Subjects and methods
Nurses' Health Study
In 1976 the Nurses' Health Study was established, which includes detailed information on the medical history and lifestyle of 121 700 registered female nurses aged 30 to 55 years.9 Every two years the women receive a follow up questionnaire so that information on potential risk factors for diseases can be updated, and newly diagnosed diseases such as coronary heart disease can be identified.
In 1980 a dietary questionnaire comprising 61 items was included as part of the follow up questionnaire to assess the women's intake of specific fats and other nutrients. In 1984 the dietary questionnaire was expanded to include 116 items. Similar questionnaires were used to update information on their diet in 1986 and 1990. The reproducibility and validity of the dietary questionnaires are described elsewhere.10
In the 1980 and 1984 dietary questionnaires we asked the participants how often, on average, during the previous year they had consumed nuts (one unit being equivalent to 1 oz of nuts). We defined nine responses ranging from never to six or more times per day. Four categories for frequency of nut consumption included: almost never, 1-3 times per month to once per week, 2-4 times per week, and ≥5 times per week. These categories were based on frequency distribution of the variables. In the 1986 and 1990 dietary questionnaires, the question was split into two items including peanuts and other nuts. Thus, consumption of total nuts in both 1986 and 1990 were these two items combined. The correlation coefficient between intake of nuts assessed by the 1980 questionnaire and by dietary records collected over four weeks was 0.66.11 Consumption of peanut butter (one tablespoon equivalent to 1 oz of peanuts) was assessed in 1980, 1984, 1986, and 1990. The computation of intake of nutrients such as fats and fibre is described elsewhere.10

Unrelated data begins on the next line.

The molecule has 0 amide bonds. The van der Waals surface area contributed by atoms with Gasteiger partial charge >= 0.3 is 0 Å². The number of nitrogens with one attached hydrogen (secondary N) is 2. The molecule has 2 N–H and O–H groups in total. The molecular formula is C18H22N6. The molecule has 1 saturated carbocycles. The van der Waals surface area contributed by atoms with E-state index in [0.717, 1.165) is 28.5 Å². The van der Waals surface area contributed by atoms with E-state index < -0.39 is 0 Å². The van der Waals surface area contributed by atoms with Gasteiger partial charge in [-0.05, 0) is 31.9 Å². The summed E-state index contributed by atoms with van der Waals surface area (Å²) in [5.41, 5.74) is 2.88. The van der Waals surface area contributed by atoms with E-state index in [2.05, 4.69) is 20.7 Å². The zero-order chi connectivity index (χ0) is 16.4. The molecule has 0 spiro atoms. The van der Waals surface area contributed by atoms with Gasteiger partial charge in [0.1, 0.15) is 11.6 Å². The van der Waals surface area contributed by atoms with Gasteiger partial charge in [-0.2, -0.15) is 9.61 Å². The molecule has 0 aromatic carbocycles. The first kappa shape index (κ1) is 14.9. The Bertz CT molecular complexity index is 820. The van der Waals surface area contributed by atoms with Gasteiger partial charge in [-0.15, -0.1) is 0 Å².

The 1980 dietary questionnaire was sent out up to four times. Overall, 98 462 women returned the questionnaire. We excluded those questionnaires with 10 or more blank items or with implausibly high or low scores for total food intake or energy intake—that is, <2.1 MJ per day or >14.6 MJ per day. We also excluded those questionnaires from women with previously diagnosed cancer, angina, myocardial infarction, stroke, or other cardiovascular diseases because diagnosis of these conditions can lead to dietary changes. The final 1980 baseline population comprised 86 016 women.
Ascertainment of end points
The primary end point was incident coronary heart disease, defined as non-fatal myocardial infarction or fatal coronary heart disease occurring after the return of the 1980 questionnaire but before 1 June 1994. The medical records of women who reported a non-fatal myocardial infarction were reviewed by physicians blinded to self reported risk factor status. Non-fatal myocardial infarction was confirmed in accordance with the criteria of the World Health Organisation plus either diagnostic electrocardiographic changes or elevated serum concentrations of cardiac enzymes.12 Myocardial infarctions that required hospital admission and for which confirmatory information was obtained, but for which no medical records were available, were designated as probable (17%). We included all confirmed and probable cases in the analyses because results were the same after excluding probable cases. The follow up rate for non-fatal coronary disease events was 98% (1 132 229/1 155 752) of the total potential person years of follow up.
Deaths were reported by families and postal officials and through the National Death Index. When all these sources were combined, follow up for the deaths was over 98% complete.13 Fatal coronary heart disease was defined as fatal myocardial infarction if it was confirmed by hospital records or autopsy, or if coronary heart disease was listed as the cause of death on the death certificate and this was the underlying and most plausible cause, and evidence of previous coronary heart disease was available.